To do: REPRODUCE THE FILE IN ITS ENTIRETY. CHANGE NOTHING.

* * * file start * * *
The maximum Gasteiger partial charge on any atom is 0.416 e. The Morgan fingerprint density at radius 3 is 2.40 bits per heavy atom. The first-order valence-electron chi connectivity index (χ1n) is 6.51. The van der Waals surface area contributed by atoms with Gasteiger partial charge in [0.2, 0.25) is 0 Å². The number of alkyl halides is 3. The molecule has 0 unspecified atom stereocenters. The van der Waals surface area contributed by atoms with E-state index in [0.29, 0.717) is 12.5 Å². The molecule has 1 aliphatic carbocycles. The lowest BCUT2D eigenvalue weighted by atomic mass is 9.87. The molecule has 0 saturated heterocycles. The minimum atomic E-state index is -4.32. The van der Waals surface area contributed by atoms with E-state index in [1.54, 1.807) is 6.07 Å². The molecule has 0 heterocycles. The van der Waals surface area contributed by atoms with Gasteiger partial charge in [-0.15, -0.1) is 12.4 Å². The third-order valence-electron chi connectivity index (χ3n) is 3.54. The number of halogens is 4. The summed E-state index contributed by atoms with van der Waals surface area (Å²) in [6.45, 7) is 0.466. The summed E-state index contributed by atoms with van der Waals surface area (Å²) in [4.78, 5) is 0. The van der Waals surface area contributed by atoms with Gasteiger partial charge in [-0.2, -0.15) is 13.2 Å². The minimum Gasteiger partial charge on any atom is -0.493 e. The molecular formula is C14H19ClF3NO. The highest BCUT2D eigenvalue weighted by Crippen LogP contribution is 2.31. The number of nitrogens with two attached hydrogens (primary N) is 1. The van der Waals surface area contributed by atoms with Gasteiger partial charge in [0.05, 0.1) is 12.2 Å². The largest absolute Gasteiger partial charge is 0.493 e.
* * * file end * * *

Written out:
The maximum Gasteiger partial charge on any atom is 0.416 e. The Morgan fingerprint density at radius 3 is 2.40 bits per heavy atom. The first-order valence-electron chi connectivity index (χ1n) is 6.51. The van der Waals surface area contributed by atoms with Gasteiger partial charge in [0.2, 0.25) is 0 Å². The number of alkyl halides is 3. The molecule has 0 unspecified atom stereocenters. The van der Waals surface area contributed by atoms with E-state index in [0.29, 0.717) is 12.5 Å². The molecule has 1 aliphatic carbocycles. The lowest BCUT2D eigenvalue weighted by atomic mass is 9.87. The molecule has 0 saturated heterocycles. The minimum atomic E-state index is -4.32. The van der Waals surface area contributed by atoms with E-state index in [1.54, 1.807) is 6.07 Å². The molecule has 0 heterocycles. The van der Waals surface area contributed by atoms with Gasteiger partial charge in [-0.15, -0.1) is 12.4 Å². The third-order valence-electron chi connectivity index (χ3n) is 3.54. The number of halogens is 4. The summed E-state index contributed by atoms with van der Waals surface area (Å²) in [6.45, 7) is 0.466. The summed E-state index contributed by atoms with van der Waals surface area (Å²) in [4.78, 5) is 0. The van der Waals surface area contributed by atoms with Gasteiger partial charge in [-0.2, -0.15) is 13.2 Å². The minimum Gasteiger partial charge on any atom is -0.493 e. The molecular formula is C14H19ClF3NO. The highest BCUT2D eigenvalue weighted by Crippen LogP contribution is 2.31. The number of nitrogens with two attached hydrogens (primary N) is 1. The van der Waals surface area contributed by atoms with Gasteiger partial charge in [0.05, 0.1) is 12.2 Å². The largest absolute Gasteiger partial charge is 0.493 e.